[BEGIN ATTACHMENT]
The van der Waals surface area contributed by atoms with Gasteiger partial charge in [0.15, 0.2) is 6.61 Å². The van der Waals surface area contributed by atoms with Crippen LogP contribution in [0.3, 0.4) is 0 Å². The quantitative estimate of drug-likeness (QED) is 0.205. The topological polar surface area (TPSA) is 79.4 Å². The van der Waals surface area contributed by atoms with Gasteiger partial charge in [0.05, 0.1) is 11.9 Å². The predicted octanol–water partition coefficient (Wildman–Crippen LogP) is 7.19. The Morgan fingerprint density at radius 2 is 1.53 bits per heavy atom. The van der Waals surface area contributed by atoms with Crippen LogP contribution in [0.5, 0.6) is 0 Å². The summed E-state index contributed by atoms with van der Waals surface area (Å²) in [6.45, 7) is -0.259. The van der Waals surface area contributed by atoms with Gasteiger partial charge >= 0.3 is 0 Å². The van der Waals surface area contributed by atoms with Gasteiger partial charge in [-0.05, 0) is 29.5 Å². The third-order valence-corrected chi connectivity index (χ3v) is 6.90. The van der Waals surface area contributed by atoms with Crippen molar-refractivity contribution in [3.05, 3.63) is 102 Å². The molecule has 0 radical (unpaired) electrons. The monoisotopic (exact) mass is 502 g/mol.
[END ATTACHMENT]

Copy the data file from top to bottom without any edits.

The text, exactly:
The van der Waals surface area contributed by atoms with Gasteiger partial charge in [0.15, 0.2) is 6.61 Å². The van der Waals surface area contributed by atoms with Crippen LogP contribution in [0.3, 0.4) is 0 Å². The quantitative estimate of drug-likeness (QED) is 0.205. The topological polar surface area (TPSA) is 79.4 Å². The van der Waals surface area contributed by atoms with Gasteiger partial charge in [0.05, 0.1) is 11.9 Å². The predicted octanol–water partition coefficient (Wildman–Crippen LogP) is 7.19. The Morgan fingerprint density at radius 2 is 1.53 bits per heavy atom. The van der Waals surface area contributed by atoms with Crippen LogP contribution in [0.5, 0.6) is 0 Å². The summed E-state index contributed by atoms with van der Waals surface area (Å²) in [6.45, 7) is -0.259. The van der Waals surface area contributed by atoms with Gasteiger partial charge >= 0.3 is 0 Å². The van der Waals surface area contributed by atoms with Gasteiger partial charge in [-0.05, 0) is 29.5 Å². The third-order valence-corrected chi connectivity index (χ3v) is 6.90. The van der Waals surface area contributed by atoms with Crippen molar-refractivity contribution in [3.05, 3.63) is 102 Å². The molecule has 0 radical (unpaired) electrons. The monoisotopic (exact) mass is 502 g/mol.